Getting there/away: Khartoum Airport is located close to the city in Al-Amarat. Taxis should cost SDG 5-15 to any spot within the city, although locals may pay less. You can also walk out to the main road about 200 m from the airport terminal and catch minibuses that cruise along the road.

By road

The main tarred road goes south from Khartoum to Wad Medani then east to Gedaref (for the Ethiopian border at Gallabat), Kassala (for the Eritrean border, currently closed) and then to Port Sudan. South from Khartoum, a road also goes to El-Obeid, which then continues west towards the Chadian border via Darfur, which currently is a bit dangerous to use. From the north, the road comes in from Wadi Halfa via Atbara.

There are no road links to southern Sudan. The only option is to fly.

By bus

The chaotic Souq al-Shaabi (GPS 15°31'44.45"N, 32°32'34.85"E) used to be the main bus terminal for long distance south-bound buses in Khartoum, but a new terminal has been built which is more orderly. Buses leave for Port Sudan, Wad Medani, Kassala, El-Obeid and other cities. Going north long distance buses leave from Omdurman. Again, there are no buses to southern Sudan.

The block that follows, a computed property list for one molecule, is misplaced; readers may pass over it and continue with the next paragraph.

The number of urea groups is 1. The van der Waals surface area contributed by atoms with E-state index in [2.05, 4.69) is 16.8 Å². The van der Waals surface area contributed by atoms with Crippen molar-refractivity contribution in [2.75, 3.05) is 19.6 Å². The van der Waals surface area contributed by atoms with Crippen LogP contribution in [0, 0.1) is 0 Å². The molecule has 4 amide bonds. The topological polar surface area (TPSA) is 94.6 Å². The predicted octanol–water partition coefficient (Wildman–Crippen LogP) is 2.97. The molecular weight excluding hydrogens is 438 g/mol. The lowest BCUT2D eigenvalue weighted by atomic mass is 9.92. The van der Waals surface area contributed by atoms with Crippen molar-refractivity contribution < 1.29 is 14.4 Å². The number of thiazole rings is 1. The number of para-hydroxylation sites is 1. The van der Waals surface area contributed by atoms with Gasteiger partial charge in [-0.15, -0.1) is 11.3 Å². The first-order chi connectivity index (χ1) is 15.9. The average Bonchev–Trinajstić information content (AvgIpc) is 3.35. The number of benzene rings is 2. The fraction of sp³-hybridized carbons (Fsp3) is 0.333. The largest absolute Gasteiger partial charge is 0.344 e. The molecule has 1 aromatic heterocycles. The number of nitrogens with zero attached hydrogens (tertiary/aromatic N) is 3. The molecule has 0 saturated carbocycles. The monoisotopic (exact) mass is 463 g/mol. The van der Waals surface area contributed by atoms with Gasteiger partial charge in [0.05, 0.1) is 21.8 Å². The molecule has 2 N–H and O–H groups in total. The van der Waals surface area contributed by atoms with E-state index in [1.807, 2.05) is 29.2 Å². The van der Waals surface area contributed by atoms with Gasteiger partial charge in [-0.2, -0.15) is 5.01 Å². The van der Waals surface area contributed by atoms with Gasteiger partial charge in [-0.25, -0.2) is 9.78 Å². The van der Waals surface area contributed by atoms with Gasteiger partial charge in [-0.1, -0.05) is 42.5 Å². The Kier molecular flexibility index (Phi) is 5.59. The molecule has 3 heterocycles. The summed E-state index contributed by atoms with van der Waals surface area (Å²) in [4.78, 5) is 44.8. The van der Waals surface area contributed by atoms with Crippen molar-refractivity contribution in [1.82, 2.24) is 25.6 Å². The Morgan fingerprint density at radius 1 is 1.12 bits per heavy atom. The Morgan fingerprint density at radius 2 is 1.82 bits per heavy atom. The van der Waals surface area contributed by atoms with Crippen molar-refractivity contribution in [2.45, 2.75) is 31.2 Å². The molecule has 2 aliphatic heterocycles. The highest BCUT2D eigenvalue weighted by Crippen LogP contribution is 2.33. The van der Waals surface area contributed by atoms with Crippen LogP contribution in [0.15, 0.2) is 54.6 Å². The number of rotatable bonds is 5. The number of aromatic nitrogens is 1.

By train

Railway lines link Khartoum with Wadi Halfa and Port Sudan via Atbara. Trains leave Khartoum main train station is in Khartoum North (Bahri).

By boat

There are no boat services along the Nile to destinations outside Khartoum.

Get around

Khartoum is both easy and difficult to get around. It is easy in that much of the city is laid out on a grid, with long straight roads and the airport and Nile as easy reference places. It is difficult in that the city (or indeed the 3 cities) are very spread out, making walking a long and tiring option.

Maps are hard to come by, but Google Earth offers some good high-resolution images.

By taxi

These come in three flavours; bright yellow and often beaten up Toyota Corollas Model 1977, small 6 seater minivans, and modern comfortable air conditioned metred cabs (operated by LimoTrip 00249 183 591 313 or - rates are reasonable by meter only and saves the haggling; the cabs are also radio controlled). Apart from metered taxis, taxi drivers always overcharge the foreigner and SDG 10 is the usual starting price for negotiations for short trips around town.

Fair 'foreigner' prices for taxis are roughly:

Crossing the river will usually double the price. From the city center, they may ask for SDG 15-20 to go to Afra Mall. To get the 'Sudanese' fare, you need a bit of luck and be prepared to walk away when drivers refuse to drop to a reasonable price. Remember that petrol is around SDG 7 a gallon so drivers can make a profit even on a SDG 2 fare.

Finally be aware that most taxi drivers speak no English, can't read maps, and often can't read Arabic either; they often even have little idea about Khartoum's geography, especially about other parts of the city to where you pick him up.